Here’s the biggest mistake you should avoid while implementing OKRs
March 17, 2020
By Ganesh Ram
One of the biggest reasons for failed OKR (Objective & Key Results) implementation is Cascaded OKRs. Cascading means that the business head’s Key Results are taken as the objectives for her direct reports, and then the flow of cascading goes on till the last person in the company. It looks something like this: OKR Cascading
There are 3 major flaws with Cascading OKRs
If you follow a quarterly OKR cycle, then you end up spending too much time going top-to-bottom. What if the cascaded OKR ownership needs to be changed? In 90 days, deciding your OKRs and then cascading means you end up your entire time in cascading than execution.
Cascading means CXO’s and Managers are not owning any Key Result, which means they are not executing anything. But that’s not true in the real world and should not be. If that is how things work in your organisation, it’s time to relook at your organisation’s structure
Deciding which Key Result to cascade and which not is confusing and challenging too.
We at PeopleStrong, learned this the hard way after many implementations. Most organizations in Asia want to cascade goals across levels, and we have given them what they want. But in the end, to make the system, we had to restrict the cascading levels of OKRs.
From what we have learned in our journey, below two things are imperative for successful OKR implementation:
Aligning OKRs with CEO’s Annual Operating Plan or Strategic Initiatives. This approach is bi-directional and works wonderfully. It gives clarity to the CEO and the rest of the organization where the company is going. It provides them visibility on how they connect to the big picture. The only trick here is to successfully set 3 to 5 business priority statements that don’t overlap and are linked to what the company wants to achieve in that financial year.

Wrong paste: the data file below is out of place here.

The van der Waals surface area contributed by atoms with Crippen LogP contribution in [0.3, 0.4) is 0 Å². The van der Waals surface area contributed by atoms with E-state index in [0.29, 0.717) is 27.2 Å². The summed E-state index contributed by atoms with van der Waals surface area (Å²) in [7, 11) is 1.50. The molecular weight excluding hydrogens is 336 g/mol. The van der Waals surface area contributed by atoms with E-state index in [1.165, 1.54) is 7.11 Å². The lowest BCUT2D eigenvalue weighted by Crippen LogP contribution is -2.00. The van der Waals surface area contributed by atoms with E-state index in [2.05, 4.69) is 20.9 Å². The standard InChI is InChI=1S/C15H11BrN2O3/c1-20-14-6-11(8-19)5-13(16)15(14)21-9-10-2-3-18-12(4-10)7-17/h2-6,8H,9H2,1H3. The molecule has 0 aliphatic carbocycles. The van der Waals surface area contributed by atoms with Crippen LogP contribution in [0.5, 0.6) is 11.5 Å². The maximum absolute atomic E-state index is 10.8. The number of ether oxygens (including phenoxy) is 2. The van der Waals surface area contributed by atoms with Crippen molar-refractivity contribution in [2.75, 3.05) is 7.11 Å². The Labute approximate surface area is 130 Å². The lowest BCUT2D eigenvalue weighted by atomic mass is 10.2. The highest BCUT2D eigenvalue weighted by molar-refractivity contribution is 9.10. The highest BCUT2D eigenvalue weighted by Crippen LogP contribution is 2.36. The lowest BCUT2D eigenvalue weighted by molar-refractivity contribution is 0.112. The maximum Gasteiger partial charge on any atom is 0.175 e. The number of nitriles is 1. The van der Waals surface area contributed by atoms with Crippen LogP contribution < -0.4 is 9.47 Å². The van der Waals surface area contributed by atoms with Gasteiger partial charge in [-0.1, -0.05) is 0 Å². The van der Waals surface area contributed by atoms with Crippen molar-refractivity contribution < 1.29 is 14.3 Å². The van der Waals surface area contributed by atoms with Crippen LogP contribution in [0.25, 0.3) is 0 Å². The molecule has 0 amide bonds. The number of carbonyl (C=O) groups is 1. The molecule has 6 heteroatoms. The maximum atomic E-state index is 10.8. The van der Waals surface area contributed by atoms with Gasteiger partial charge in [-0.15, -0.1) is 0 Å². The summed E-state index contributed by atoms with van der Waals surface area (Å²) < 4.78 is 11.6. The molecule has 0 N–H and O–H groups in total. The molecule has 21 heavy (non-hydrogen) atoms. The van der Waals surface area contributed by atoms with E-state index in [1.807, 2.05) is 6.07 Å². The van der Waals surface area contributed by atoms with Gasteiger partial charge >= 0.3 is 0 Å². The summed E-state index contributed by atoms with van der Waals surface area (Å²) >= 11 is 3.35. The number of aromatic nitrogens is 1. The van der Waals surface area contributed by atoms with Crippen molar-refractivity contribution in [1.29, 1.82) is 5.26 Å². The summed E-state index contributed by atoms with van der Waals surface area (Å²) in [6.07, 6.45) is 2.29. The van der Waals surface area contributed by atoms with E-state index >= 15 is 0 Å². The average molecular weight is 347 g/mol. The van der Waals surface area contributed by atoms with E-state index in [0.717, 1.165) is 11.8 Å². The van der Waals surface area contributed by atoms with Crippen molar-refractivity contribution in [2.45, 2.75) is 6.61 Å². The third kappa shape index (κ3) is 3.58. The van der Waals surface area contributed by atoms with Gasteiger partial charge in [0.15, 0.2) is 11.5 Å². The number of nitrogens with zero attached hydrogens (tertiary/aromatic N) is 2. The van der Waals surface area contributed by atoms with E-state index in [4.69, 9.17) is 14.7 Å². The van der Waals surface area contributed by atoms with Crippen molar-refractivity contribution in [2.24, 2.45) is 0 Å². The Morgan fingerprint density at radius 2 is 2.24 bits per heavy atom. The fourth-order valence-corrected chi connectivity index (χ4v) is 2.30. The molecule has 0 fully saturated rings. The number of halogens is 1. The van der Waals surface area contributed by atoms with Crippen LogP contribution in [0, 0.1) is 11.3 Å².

Creating Team-based OKRs: Rather than cascading, create team-based OKRs where the Key Results need to be owned by multiple people. These KR’ can go beyond the hierarchies and departments. The concept is a bit more difficult to digest at first, as managers want to hold their boundaries and don’t want people coming from different teams and hierarchy to impact their OKRs. But it beautifully solves the problem of cross-functional communications and collaborations. Mind you; this needs a bit of change management to succeed. CEO or the CXO project sponsor, himself/herself, must take the ownership of communicating why they are doing this.
Cascading OKRs results in wasting too much time setting them.
For successful implementation, align OKRs with company’s Annual Operating Priorities or Long-term Strategic Priorities.
Creating team based OKRs aligned with the company’s priorities, results in better team communication and collaboration.
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